Consumer Education


The following websites provide further information for consumers:

How to minimize risk

Before revealing any personal identification information, find out how it will be used and whether it will be shared with others. Don't divulge unnecessary information.

Other protections include:

If you become a victim

If you suspect that someone has been using your personal information, you should contact:

Protect Yourself Against Phishing

A new internet threat literally "fishes" for your personal information through bogus e-mails and web sites. Phishing is internet piracy that seeks to obtain account numbers, passwords, social security information and other confidential information in order to loot your checking account or charge items on your credit cards.

How it Works

You might receive an e-mail that seems to come from a respected business, even one you have a relationship with, or a government agency.

It might warn you of a problem that you must attend to immediately using words like "Immediate Attention Required" or "Contact Us Immediately."

In most scams you will be redirected to a fraudulent website where your financial information is stolen. If you provide information at that time you may find yourself a victim of fraud.

Protect Yourself


Worms, viruses and spyware that have appeared on the Internet carry a variety of problems. Some have the capability to install software on an end user's computer, seeking Internet banking or financial data with the intent of communicating the data back to the attacker.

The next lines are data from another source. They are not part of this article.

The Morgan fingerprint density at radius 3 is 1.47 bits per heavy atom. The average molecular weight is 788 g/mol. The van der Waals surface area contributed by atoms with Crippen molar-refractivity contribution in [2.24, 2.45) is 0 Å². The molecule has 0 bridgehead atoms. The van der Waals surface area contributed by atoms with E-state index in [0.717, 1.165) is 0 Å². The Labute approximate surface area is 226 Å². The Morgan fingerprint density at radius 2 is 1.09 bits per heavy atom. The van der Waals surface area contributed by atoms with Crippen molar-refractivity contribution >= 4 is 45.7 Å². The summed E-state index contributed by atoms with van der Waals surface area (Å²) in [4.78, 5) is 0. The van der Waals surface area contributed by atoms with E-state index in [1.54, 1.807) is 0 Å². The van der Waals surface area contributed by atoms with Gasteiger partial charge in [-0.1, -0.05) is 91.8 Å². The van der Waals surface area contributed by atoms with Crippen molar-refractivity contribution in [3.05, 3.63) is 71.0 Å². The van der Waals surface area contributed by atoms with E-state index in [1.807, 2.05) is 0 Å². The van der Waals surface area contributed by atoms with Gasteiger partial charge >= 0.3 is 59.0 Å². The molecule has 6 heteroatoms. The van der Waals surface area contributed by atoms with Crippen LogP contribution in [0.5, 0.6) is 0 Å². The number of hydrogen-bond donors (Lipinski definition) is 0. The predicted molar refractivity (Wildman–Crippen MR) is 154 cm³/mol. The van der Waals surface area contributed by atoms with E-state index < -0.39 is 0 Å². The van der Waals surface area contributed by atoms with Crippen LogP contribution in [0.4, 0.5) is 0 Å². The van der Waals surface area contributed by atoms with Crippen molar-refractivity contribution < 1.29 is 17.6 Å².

A financial institution or a service provider cannot prevent these items from being sent out and infecting people's computers. What we can do is ensure that our systems are virus-free, properly patched and that our users are knowledgeable of the risks.

The following are tips to help protect your computer and information:

  1. Keep anti-virus software current on any computer, especially those from which financial transactions are conducted over the Internet.
  2. Keep software patched with the latest updates, especially computers that conduct financial transactions over the Internet.
  3. Install a personal firewall and anti-spyware software on your computer from a vendor you know and trust.
  4. Do not open emails or attachments that are of unknown origin, as this is often the source of virus and worm infections.
  5. When conducting online transactions, ensure that it is a secure connection. Visual markers to indicate a secure connection include:
    • "https://" in the address line of your browser
    • a padlock image in the lower right-hand corner of your screen (with Internet Explorer)
    • two halves of a key, which are highlighted and connected in the lower right-hand corner (with Netscape Navigator).

You can also view the security levels provided on any page by going to File/Properties in the menu bar.

For more tips on protecting your computer and personal information, visit the following web sites:

The Bank's Commitment to Confidentiality

The Bank is committed to safeguarding our customers' financial information. Maintaining our customers' trust and confidence is a top priority. To learn more about how we protect your information, please ask for a copy of our privacy policy at any of our branch locations or click on the link below.

Privacy Policy